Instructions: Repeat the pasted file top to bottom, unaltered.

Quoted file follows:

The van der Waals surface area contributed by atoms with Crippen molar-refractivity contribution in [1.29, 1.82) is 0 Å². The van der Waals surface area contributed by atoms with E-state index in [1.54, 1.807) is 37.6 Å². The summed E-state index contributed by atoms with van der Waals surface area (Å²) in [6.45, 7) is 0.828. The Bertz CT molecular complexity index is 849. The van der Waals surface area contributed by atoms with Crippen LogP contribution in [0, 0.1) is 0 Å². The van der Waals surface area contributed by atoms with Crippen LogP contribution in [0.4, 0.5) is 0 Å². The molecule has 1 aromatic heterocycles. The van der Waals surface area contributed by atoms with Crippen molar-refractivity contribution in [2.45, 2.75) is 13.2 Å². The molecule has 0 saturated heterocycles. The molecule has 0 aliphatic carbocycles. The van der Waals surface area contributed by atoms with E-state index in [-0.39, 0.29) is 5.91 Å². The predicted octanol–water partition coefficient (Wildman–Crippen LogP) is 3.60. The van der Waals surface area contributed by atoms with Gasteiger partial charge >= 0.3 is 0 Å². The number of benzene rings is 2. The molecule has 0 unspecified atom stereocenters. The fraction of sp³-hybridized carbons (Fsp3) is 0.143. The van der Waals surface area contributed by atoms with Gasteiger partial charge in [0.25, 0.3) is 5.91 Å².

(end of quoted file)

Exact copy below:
The van der Waals surface area contributed by atoms with Crippen molar-refractivity contribution in [1.29, 1.82) is 0 Å². The van der Waals surface area contributed by atoms with E-state index in [1.54, 1.807) is 37.6 Å². The summed E-state index contributed by atoms with van der Waals surface area (Å²) in [6.45, 7) is 0.828. The Bertz CT molecular complexity index is 849. The van der Waals surface area contributed by atoms with Crippen LogP contribution in [0, 0.1) is 0 Å². The van der Waals surface area contributed by atoms with Crippen LogP contribution in [0.4, 0.5) is 0 Å². The molecule has 1 aromatic heterocycles. The van der Waals surface area contributed by atoms with Crippen molar-refractivity contribution in [2.45, 2.75) is 13.2 Å². The molecule has 0 saturated heterocycles. The molecule has 0 aliphatic carbocycles. The van der Waals surface area contributed by atoms with E-state index in [-0.39, 0.29) is 5.91 Å². The predicted octanol–water partition coefficient (Wildman–Crippen LogP) is 3.60. The van der Waals surface area contributed by atoms with Gasteiger partial charge >= 0.3 is 0 Å². The number of benzene rings is 2. The molecule has 0 unspecified atom stereocenters. The fraction of sp³-hybridized carbons (Fsp3) is 0.143. The van der Waals surface area contributed by atoms with Gasteiger partial charge in [0.25, 0.3) is 5.91 Å².